Getting a divorce is not a decision you’ve taken lightly, but once you’ve decided to move forward, you may wonder how long it will take to complete. Not surprisingly, everyone’s divorce timeline is different. It typically takes longer when significant assets are at stake or minor children are involved, whereas working out the details of a childless marriage with no assets may be a quicker process. Regardless of your situation, if you and your former partner want to shorten your divorce, there exists a variety of Alternative Dispute Resolution (ADR) processes that help resolve conflict without a trial.
Just like litigation, ADR can help resolve disputes regarding property division, child custody, child support and more. ADR may be a good solution for you and your spouse if both parties are willing to work together to resolve disputes.
The advantages of going this route are many. It’s usually less formal, less expensive, and less time-consuming than a trial. Additionally, it can provide a greater sense of control over when and how the dispute is resolved. ADR also tends to be less oppositional and more casual than the traditional court setting. Sometimes it may even facilitate early settlement.
There are several types of ADR: Mediation and Collaborative Practice are commonly used methods for family cases.
Mediation allows you and your ex the opportunity to play an active role in resolving issues of your divorce, rather than having a third party make the decisions.
In mediation, a divorcing couple works with a neutral mediator who helps both parties come to an agreement on all aspects of the divorce. The mediator may or may not be an attorney, but he or she will be extremely knowledgeable about divorce and family law. He or she will take the time to understand both of your feelings, how the experience of separation has impacted you, and what challenges you face as you try to restructure your life and find normalcy again. An agreement will be written based upon the conclusions you reach together.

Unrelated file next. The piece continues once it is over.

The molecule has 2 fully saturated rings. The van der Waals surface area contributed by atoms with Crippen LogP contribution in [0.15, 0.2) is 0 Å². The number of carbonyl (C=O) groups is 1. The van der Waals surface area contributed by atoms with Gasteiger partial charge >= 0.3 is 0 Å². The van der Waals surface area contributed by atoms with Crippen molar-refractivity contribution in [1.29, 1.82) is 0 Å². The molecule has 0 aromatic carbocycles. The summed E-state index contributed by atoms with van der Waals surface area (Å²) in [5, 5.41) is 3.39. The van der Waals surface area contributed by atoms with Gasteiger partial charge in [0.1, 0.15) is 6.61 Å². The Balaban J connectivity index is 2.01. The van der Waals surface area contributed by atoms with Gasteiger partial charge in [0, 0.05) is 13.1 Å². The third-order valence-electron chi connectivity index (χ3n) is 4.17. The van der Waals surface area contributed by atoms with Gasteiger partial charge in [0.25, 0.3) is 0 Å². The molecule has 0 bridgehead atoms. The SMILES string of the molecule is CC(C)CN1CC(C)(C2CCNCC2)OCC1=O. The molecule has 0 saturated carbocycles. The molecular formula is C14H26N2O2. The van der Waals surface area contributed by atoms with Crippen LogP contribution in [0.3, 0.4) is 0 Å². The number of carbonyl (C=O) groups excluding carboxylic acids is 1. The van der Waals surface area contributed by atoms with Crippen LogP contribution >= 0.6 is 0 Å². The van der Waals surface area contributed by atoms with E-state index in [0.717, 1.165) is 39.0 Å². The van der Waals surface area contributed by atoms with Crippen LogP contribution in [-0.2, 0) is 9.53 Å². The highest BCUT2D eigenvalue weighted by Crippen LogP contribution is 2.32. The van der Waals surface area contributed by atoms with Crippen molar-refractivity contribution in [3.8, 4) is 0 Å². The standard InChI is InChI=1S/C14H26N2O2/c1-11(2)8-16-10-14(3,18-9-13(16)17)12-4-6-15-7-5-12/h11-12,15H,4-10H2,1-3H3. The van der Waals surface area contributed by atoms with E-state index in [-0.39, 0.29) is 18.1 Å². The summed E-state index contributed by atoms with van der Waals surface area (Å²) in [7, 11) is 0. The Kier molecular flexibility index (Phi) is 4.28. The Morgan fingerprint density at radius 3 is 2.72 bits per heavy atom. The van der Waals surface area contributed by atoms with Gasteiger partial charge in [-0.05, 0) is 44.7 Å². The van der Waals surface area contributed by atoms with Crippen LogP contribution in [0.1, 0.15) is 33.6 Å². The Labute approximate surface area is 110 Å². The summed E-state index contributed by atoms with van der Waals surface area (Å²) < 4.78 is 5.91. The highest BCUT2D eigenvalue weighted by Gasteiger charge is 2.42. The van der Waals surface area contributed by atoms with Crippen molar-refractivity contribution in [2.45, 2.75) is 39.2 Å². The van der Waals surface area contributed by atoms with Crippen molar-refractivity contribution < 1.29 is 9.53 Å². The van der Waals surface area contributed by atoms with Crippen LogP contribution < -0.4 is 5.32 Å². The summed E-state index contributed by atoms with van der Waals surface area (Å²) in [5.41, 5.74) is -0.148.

With a collaborative divorce, both parties will hire an attorney who is trained in the collaborative divorce process. Each attorney advises and assists their client in negotiating the terms of the divorce. Each party reviews those terms with their attorney individually, and then both parties and attorneys come together to make final decisions.
Other neutral professionals are sometimes necessary for a collaborative divorce as well. For example, a financial planner may have to help you work through your finances, or a life coach or therapist may help you work through child custody and other emotionally charged issues.
Going through a divorce, no matter how formal or informal, can be an emotionally and legally difficult process. It's important to contact a skilled divorce attorney who will be able to advise you on ways to make it easier for you and your family. Shafer Law firm is equipped with caring professionals, including Elizabeth L. Spadafore, Esquire, a state-certified mediator, and Kyle M. Janes, Esquire, a Certified Collaborative Professional and member of the International Academy of Collaborative Professionals (IACP).
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About the Author: Elizabeth L. Spadafore
Elizabeth was raised in Meadville, PA and was a local small business owner before attending Duquesne University School of Law, where she received her Juris Doctorate degree in 2010. She focuses her practice on family law matters such as divorce, custody and support. Her background as former County Solicitor for Crawford County Children and Youth services, combined with her experience in bankruptcy actions and personal injury actions, allows her to successfully navigate matters that are both highly sensitive and legally complex.